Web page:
Anyway. I had a blast! Thanks to the work of others before me I was able to go back additional generations here and there, as well as fill in some gaps in the information I already had. And I learned, for instance, that I've got a lot more Irish in me than previously thought. Just in time for St. Patrick's Day! Of course this will probably start an inner conflict with my stalwart Scots cheering section, but I'll deal with that later.

It can be dangerous, however, to rely on the work of others, and there's some fact-checking I need to do soon. For instance, does it not occur to the eight family tree chart-makers already posting that the daughter of a couple from whom they descend has a birth date five years later than the death of her mother? Or that another daughter on another branch of the tree has a birth date more than one hundred years later? Hello! No matter how much the information makes sense on the one hand, it doesn't stand up to the test of reality.

I will confess here and now, however, that my own transcription errors have been caught in the process of doing this. But it's also fascinating to see the actual, hand-written census data from 1900 and get some interesting information. Handwriting can be a trick to read. And then there's the grandfather named Louis whose name was written Lewis. I am appreciating anew that there is no such thing as perfection when it comes to recording human information. Genealogy is not a science.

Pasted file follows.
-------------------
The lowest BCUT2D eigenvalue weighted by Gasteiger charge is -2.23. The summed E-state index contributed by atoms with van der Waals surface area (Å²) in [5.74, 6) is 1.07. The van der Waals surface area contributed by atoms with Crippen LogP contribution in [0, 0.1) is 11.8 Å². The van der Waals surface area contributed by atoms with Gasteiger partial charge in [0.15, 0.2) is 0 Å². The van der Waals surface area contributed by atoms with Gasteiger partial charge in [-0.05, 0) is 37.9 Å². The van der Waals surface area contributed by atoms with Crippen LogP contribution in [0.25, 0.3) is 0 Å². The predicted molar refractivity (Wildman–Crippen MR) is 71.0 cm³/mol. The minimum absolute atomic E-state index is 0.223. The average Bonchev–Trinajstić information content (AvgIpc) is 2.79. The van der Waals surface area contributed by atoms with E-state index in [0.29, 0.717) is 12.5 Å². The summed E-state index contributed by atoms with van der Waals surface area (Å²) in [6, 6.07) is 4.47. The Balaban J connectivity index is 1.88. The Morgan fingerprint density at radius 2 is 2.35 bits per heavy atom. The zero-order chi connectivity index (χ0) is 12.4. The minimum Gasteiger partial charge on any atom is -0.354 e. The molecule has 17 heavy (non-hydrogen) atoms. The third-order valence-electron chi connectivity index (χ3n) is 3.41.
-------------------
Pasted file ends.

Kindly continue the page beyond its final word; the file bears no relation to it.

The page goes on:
It is, however, a fascinating journey that takes surprising turns and offers up frustrating dead-ends. No matter. It's discovery, pure and simple, and we get glimpses of lives in other times and places that launch the imagination. There's nothing else like it.

Saturday, March 13, 2010

story

I love the tag line of the Biography Channel: "Every life has a story." It's true.

One of the wonderful things about the blog world is learning about new blogs and new people and amazing stories. I've learned about and stumbled upon a bunch of new blogs recently, and my head just spins with the incredible things that people are writing and doing and sharing with the world.

I find inspiration, motivation, ideas, challenge, and beauty. Just a click away. I hear about truth that is so much stranger than fiction. The stories of people's lives dance or tear across the page. I feel privileged to glimpse the worlds of these strangers, and I'm grateful to have my world expanded. It's as though the cup of life has overflowed and spilled on me.